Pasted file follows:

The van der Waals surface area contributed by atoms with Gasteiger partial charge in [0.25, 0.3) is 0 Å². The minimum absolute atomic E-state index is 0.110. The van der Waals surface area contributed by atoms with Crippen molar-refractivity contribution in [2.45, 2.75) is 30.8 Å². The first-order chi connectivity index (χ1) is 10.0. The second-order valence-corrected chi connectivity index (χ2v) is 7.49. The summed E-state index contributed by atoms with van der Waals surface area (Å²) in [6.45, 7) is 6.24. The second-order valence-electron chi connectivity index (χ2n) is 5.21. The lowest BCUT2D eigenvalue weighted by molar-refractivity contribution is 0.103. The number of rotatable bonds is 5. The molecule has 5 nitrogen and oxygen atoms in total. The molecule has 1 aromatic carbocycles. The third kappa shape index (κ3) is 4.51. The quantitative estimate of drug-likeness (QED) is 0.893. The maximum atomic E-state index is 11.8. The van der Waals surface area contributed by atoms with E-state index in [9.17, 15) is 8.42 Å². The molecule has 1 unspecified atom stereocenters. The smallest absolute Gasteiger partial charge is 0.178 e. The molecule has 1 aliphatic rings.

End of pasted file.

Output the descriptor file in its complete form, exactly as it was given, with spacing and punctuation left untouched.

The van der Waals surface area contributed by atoms with Gasteiger partial charge in [0.25, 0.3) is 0 Å². The minimum absolute atomic E-state index is 0.110. The van der Waals surface area contributed by atoms with Crippen molar-refractivity contribution in [2.45, 2.75) is 30.8 Å². The first-order chi connectivity index (χ1) is 10.0. The second-order valence-corrected chi connectivity index (χ2v) is 7.49. The summed E-state index contributed by atoms with van der Waals surface area (Å²) in [6.45, 7) is 6.24. The second-order valence-electron chi connectivity index (χ2n) is 5.21. The lowest BCUT2D eigenvalue weighted by molar-refractivity contribution is 0.103. The number of rotatable bonds is 5. The molecule has 5 nitrogen and oxygen atoms in total. The molecule has 1 aromatic carbocycles. The third kappa shape index (κ3) is 4.51. The quantitative estimate of drug-likeness (QED) is 0.893. The maximum atomic E-state index is 11.8. The van der Waals surface area contributed by atoms with E-state index in [9.17, 15) is 8.42 Å². The molecule has 1 unspecified atom stereocenters. The smallest absolute Gasteiger partial charge is 0.178 e. The molecule has 1 aliphatic rings.